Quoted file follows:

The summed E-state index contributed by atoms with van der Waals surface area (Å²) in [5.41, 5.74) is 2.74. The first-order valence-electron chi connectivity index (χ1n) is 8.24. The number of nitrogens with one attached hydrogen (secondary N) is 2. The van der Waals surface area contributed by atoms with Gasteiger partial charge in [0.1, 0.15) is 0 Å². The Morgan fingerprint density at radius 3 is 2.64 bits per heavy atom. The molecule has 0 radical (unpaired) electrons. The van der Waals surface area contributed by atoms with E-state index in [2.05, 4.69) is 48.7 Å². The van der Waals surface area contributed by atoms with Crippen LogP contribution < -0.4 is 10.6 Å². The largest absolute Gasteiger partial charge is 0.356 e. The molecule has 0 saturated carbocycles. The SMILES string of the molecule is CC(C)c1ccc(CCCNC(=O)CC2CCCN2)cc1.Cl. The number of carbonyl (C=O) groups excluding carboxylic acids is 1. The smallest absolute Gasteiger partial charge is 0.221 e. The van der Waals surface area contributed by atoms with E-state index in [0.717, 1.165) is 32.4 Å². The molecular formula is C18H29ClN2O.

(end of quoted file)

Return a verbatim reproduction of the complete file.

The summed E-state index contributed by atoms with van der Waals surface area (Å²) in [5.41, 5.74) is 2.74. The first-order valence-electron chi connectivity index (χ1n) is 8.24. The number of nitrogens with one attached hydrogen (secondary N) is 2. The van der Waals surface area contributed by atoms with Gasteiger partial charge in [0.1, 0.15) is 0 Å². The Morgan fingerprint density at radius 3 is 2.64 bits per heavy atom. The molecule has 0 radical (unpaired) electrons. The van der Waals surface area contributed by atoms with E-state index in [2.05, 4.69) is 48.7 Å². The van der Waals surface area contributed by atoms with Crippen LogP contribution < -0.4 is 10.6 Å². The largest absolute Gasteiger partial charge is 0.356 e. The molecule has 0 saturated carbocycles. The SMILES string of the molecule is CC(C)c1ccc(CCCNC(=O)CC2CCCN2)cc1.Cl. The number of carbonyl (C=O) groups excluding carboxylic acids is 1. The smallest absolute Gasteiger partial charge is 0.221 e. The van der Waals surface area contributed by atoms with E-state index in [0.717, 1.165) is 32.4 Å². The molecular formula is C18H29ClN2O.